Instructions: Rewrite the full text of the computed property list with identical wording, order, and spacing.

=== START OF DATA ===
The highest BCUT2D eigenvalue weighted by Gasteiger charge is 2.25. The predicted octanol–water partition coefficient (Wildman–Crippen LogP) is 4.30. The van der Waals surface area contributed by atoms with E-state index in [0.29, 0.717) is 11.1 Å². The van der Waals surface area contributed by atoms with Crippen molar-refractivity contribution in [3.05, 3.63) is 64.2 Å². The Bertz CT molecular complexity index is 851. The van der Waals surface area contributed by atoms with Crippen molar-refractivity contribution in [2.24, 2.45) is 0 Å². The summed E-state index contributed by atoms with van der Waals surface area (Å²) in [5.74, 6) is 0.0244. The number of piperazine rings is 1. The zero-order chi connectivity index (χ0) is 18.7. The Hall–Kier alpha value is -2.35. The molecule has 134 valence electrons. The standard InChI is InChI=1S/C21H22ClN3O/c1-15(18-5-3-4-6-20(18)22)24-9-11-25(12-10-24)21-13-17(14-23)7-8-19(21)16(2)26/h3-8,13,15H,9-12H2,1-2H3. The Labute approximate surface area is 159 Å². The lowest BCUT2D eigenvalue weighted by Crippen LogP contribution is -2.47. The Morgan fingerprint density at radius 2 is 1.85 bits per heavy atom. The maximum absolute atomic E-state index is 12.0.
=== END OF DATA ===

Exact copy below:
The highest BCUT2D eigenvalue weighted by Gasteiger charge is 2.25. The predicted octanol–water partition coefficient (Wildman–Crippen LogP) is 4.30. The van der Waals surface area contributed by atoms with E-state index in [0.29, 0.717) is 11.1 Å². The van der Waals surface area contributed by atoms with Crippen molar-refractivity contribution in [3.05, 3.63) is 64.2 Å². The Bertz CT molecular complexity index is 851. The van der Waals surface area contributed by atoms with Crippen molar-refractivity contribution in [2.24, 2.45) is 0 Å². The summed E-state index contributed by atoms with van der Waals surface area (Å²) in [5.74, 6) is 0.0244. The number of piperazine rings is 1. The zero-order chi connectivity index (χ0) is 18.7. The Hall–Kier alpha value is -2.35. The molecule has 134 valence electrons. The standard InChI is InChI=1S/C21H22ClN3O/c1-15(18-5-3-4-6-20(18)22)24-9-11-25(12-10-24)21-13-17(14-23)7-8-19(21)16(2)26/h3-8,13,15H,9-12H2,1-2H3. The Labute approximate surface area is 159 Å². The lowest BCUT2D eigenvalue weighted by Crippen LogP contribution is -2.47. The Morgan fingerprint density at radius 2 is 1.85 bits per heavy atom. The maximum absolute atomic E-state index is 12.0.